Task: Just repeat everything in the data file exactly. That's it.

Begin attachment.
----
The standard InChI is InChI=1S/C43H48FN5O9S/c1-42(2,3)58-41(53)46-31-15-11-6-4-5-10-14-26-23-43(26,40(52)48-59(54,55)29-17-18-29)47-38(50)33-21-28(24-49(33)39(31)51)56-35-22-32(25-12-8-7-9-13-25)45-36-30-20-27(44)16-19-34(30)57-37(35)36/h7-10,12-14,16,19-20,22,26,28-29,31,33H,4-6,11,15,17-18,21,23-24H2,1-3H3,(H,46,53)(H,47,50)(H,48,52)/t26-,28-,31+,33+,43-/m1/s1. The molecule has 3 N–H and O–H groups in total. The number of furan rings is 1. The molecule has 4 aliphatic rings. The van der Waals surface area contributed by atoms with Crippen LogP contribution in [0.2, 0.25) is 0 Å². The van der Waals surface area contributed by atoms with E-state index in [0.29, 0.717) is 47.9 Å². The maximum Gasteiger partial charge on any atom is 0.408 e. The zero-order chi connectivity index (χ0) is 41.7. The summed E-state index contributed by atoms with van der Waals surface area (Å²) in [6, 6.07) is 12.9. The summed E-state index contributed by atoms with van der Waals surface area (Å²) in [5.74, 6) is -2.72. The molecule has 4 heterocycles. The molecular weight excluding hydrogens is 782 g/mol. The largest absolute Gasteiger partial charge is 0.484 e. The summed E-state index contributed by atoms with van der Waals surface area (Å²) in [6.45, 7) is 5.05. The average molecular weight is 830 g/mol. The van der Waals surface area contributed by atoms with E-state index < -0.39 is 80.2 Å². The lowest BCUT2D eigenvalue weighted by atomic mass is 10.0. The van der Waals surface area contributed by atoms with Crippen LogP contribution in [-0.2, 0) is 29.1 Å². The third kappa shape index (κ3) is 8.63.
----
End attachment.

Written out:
The standard InChI is InChI=1S/C43H48FN5O9S/c1-42(2,3)58-41(53)46-31-15-11-6-4-5-10-14-26-23-43(26,40(52)48-59(54,55)29-17-18-29)47-38(50)33-21-28(24-49(33)39(31)51)56-35-22-32(25-12-8-7-9-13-25)45-36-30-20-27(44)16-19-34(30)57-37(35)36/h7-10,12-14,16,19-20,22,26,28-29,31,33H,4-6,11,15,17-18,21,23-24H2,1-3H3,(H,46,53)(H,47,50)(H,48,52)/t26-,28-,31+,33+,43-/m1/s1. The molecule has 3 N–H and O–H groups in total. The number of furan rings is 1. The molecule has 4 aliphatic rings. The van der Waals surface area contributed by atoms with Crippen LogP contribution in [0.2, 0.25) is 0 Å². The van der Waals surface area contributed by atoms with E-state index in [0.29, 0.717) is 47.9 Å². The maximum Gasteiger partial charge on any atom is 0.408 e. The zero-order chi connectivity index (χ0) is 41.7. The summed E-state index contributed by atoms with van der Waals surface area (Å²) in [6, 6.07) is 12.9. The summed E-state index contributed by atoms with van der Waals surface area (Å²) in [5.74, 6) is -2.72. The molecule has 4 heterocycles. The molecular weight excluding hydrogens is 782 g/mol. The largest absolute Gasteiger partial charge is 0.484 e. The summed E-state index contributed by atoms with van der Waals surface area (Å²) in [6.45, 7) is 5.05. The average molecular weight is 830 g/mol. The van der Waals surface area contributed by atoms with E-state index < -0.39 is 80.2 Å². The lowest BCUT2D eigenvalue weighted by atomic mass is 10.0. The van der Waals surface area contributed by atoms with Crippen LogP contribution in [-0.2, 0) is 29.1 Å². The third kappa shape index (κ3) is 8.63.